You can still kinda see where they erased the word "people" from in between the two words.

Sunday, July 13, 2014

The dog's thoughts on our family's long absence

During the two weeks our family was traveling in England recently, we hired a dog walker to take care of Skipper. He howled so much when we returned I know he missed us, so I decided to interview him, using skills I once acquired in the Orient.

Yes, I speak Arf.

Me: So Skip, we were gone for 15 days. Did you miss us?

Skipper: I thought you were dead.

Me: Dead?

Skip: Dead. You disappeared. I thought the squirrels got you.

Me: The squirrels?

Skip: The squirrels! They take our peaches, they taunt me from walls, they make the world a Hell. I assumed the worst.

Me: I'm sorry, buddy, but we got somebody to feed and walk you.

Skip: I figured she was the Head Squirrel, the shape-shifter. She fed me, yeah, but I'll tell you this—she smelled like peaches.

Me: She walked you twice a day, didn't she?

Skip: Yes, on a leash, and every few feet another squirrel would chitter at me from a tree, mocking my bondage. She smiled! I saw her smile. But hey, I can be big about it. It's in the past. How was the trip?

Me: It was great. Epic. We drove 1500 miles. Hopped a few curbs, I admit, but everyone survived.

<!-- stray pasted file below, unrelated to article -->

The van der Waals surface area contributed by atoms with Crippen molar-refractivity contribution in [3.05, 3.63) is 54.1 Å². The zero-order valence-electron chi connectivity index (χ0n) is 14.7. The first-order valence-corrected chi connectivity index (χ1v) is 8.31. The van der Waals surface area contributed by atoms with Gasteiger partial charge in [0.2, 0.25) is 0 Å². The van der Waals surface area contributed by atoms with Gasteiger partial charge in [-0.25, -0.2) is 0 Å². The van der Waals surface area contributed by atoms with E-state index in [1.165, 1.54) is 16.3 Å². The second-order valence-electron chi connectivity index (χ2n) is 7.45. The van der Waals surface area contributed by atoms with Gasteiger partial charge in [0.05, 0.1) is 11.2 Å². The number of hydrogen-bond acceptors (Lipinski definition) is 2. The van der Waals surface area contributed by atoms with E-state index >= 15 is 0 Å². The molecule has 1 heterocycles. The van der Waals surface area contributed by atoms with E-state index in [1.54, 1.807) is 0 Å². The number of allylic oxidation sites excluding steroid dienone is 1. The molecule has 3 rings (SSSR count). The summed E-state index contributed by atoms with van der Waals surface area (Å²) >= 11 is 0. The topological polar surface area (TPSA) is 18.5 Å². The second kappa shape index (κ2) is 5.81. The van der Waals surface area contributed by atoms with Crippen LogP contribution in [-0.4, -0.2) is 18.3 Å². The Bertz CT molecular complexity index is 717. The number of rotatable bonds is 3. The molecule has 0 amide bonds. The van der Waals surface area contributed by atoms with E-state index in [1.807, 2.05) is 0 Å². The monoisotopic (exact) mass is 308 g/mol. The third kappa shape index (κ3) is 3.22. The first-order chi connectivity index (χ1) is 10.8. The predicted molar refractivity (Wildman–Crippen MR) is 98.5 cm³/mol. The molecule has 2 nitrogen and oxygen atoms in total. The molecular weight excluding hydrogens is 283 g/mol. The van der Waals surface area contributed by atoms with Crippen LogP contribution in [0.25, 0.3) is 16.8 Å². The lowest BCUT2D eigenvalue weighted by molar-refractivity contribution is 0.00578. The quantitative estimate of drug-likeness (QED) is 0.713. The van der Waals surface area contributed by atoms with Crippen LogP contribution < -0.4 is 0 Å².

Skip: I heard you say that you had to dodge a bus.

Me: Dodge is a strong word. I did have to back out of an intersection, it's true.

Skip: The grapevine tells me you almost hit a bird.

Me: It launched itself out of a hedgerow right in front of me! I braked in time, but I heard its claws tap the roof of the car.

Skip: Why didn't you just take the train?


Skip: Trains enhance the romance of travel.

Me: So do near-miss stories.

Skip: True.

Me: And it was mostly a good time. I met up with old friends. Did some swinging.

Skip: Swinging?!!

Me: On the wooded slopes overlooking Lowther Castle, they had tree swings. We all took turns. It was one of those family moments.

Skip: You know what I was doing right about then?

Me: What?

Skip: No idea. Dogs don't have much long-term memory. Probably sleeping.

Me: Do you forgive me?

Skip: I guess. As long as the hand doesn't stop petting. Ahem, the hand? There you go. That's the stuff right there.

Wednesday, July 9, 2014

Wednesday Wa Pic - England vacation results in bounty of funny pics

My family vacationed in the U.K. recently, and it was difficult to see the traditionally touristy sights because my head kept whipping around to funny signs. Because of this, for the foreseeable future I will be sharing more than just one Wa pic on Wednesdays.